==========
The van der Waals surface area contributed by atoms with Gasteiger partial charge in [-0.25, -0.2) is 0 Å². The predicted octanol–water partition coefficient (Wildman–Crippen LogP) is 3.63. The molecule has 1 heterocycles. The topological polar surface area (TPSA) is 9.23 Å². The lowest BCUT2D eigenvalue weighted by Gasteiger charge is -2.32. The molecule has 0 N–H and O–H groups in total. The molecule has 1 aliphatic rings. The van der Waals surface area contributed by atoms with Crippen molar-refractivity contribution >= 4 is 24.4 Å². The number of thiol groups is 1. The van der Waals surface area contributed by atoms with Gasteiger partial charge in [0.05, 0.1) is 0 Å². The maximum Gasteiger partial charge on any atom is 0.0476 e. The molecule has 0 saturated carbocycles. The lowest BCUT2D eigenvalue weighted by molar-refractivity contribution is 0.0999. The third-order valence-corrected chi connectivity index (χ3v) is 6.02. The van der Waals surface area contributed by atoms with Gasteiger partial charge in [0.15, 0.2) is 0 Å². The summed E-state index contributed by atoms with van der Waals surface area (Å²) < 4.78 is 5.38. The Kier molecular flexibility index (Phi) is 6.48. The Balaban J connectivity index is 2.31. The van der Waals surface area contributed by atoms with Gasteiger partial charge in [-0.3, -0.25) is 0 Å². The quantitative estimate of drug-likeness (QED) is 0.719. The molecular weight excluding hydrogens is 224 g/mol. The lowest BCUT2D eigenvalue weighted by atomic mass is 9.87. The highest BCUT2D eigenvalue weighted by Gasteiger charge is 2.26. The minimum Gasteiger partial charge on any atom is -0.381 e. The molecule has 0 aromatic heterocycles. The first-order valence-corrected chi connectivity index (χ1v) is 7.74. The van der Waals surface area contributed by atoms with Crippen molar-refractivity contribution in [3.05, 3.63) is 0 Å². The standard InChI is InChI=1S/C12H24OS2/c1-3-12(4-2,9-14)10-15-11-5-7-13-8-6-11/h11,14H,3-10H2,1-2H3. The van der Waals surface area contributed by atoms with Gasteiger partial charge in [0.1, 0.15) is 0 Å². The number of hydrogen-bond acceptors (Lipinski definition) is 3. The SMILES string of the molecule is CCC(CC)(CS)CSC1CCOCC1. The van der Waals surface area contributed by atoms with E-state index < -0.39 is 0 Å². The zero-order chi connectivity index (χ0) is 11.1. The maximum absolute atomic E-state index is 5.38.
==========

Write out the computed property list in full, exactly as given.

The van der Waals surface area contributed by atoms with Gasteiger partial charge in [-0.25, -0.2) is 0 Å². The predicted octanol–water partition coefficient (Wildman–Crippen LogP) is 3.63. The molecule has 1 heterocycles. The topological polar surface area (TPSA) is 9.23 Å². The lowest BCUT2D eigenvalue weighted by Gasteiger charge is -2.32. The molecule has 0 N–H and O–H groups in total. The molecule has 1 aliphatic rings. The van der Waals surface area contributed by atoms with Crippen molar-refractivity contribution >= 4 is 24.4 Å². The number of thiol groups is 1. The van der Waals surface area contributed by atoms with Gasteiger partial charge in [0.05, 0.1) is 0 Å². The maximum Gasteiger partial charge on any atom is 0.0476 e. The molecule has 0 saturated carbocycles. The lowest BCUT2D eigenvalue weighted by molar-refractivity contribution is 0.0999. The third-order valence-corrected chi connectivity index (χ3v) is 6.02. The van der Waals surface area contributed by atoms with Gasteiger partial charge in [0.15, 0.2) is 0 Å². The summed E-state index contributed by atoms with van der Waals surface area (Å²) < 4.78 is 5.38. The Kier molecular flexibility index (Phi) is 6.48. The Balaban J connectivity index is 2.31. The van der Waals surface area contributed by atoms with Gasteiger partial charge in [-0.3, -0.25) is 0 Å². The quantitative estimate of drug-likeness (QED) is 0.719. The molecular weight excluding hydrogens is 224 g/mol. The lowest BCUT2D eigenvalue weighted by atomic mass is 9.87. The highest BCUT2D eigenvalue weighted by Gasteiger charge is 2.26. The minimum Gasteiger partial charge on any atom is -0.381 e. The molecule has 0 aromatic heterocycles. The first-order valence-corrected chi connectivity index (χ1v) is 7.74. The van der Waals surface area contributed by atoms with Crippen molar-refractivity contribution in [3.05, 3.63) is 0 Å². The standard InChI is InChI=1S/C12H24OS2/c1-3-12(4-2,9-14)10-15-11-5-7-13-8-6-11/h11,14H,3-10H2,1-2H3. The van der Waals surface area contributed by atoms with Gasteiger partial charge in [0.1, 0.15) is 0 Å². The number of hydrogen-bond acceptors (Lipinski definition) is 3. The SMILES string of the molecule is CCC(CC)(CS)CSC1CCOCC1. The van der Waals surface area contributed by atoms with E-state index < -0.39 is 0 Å². The zero-order chi connectivity index (χ0) is 11.1. The maximum absolute atomic E-state index is 5.38.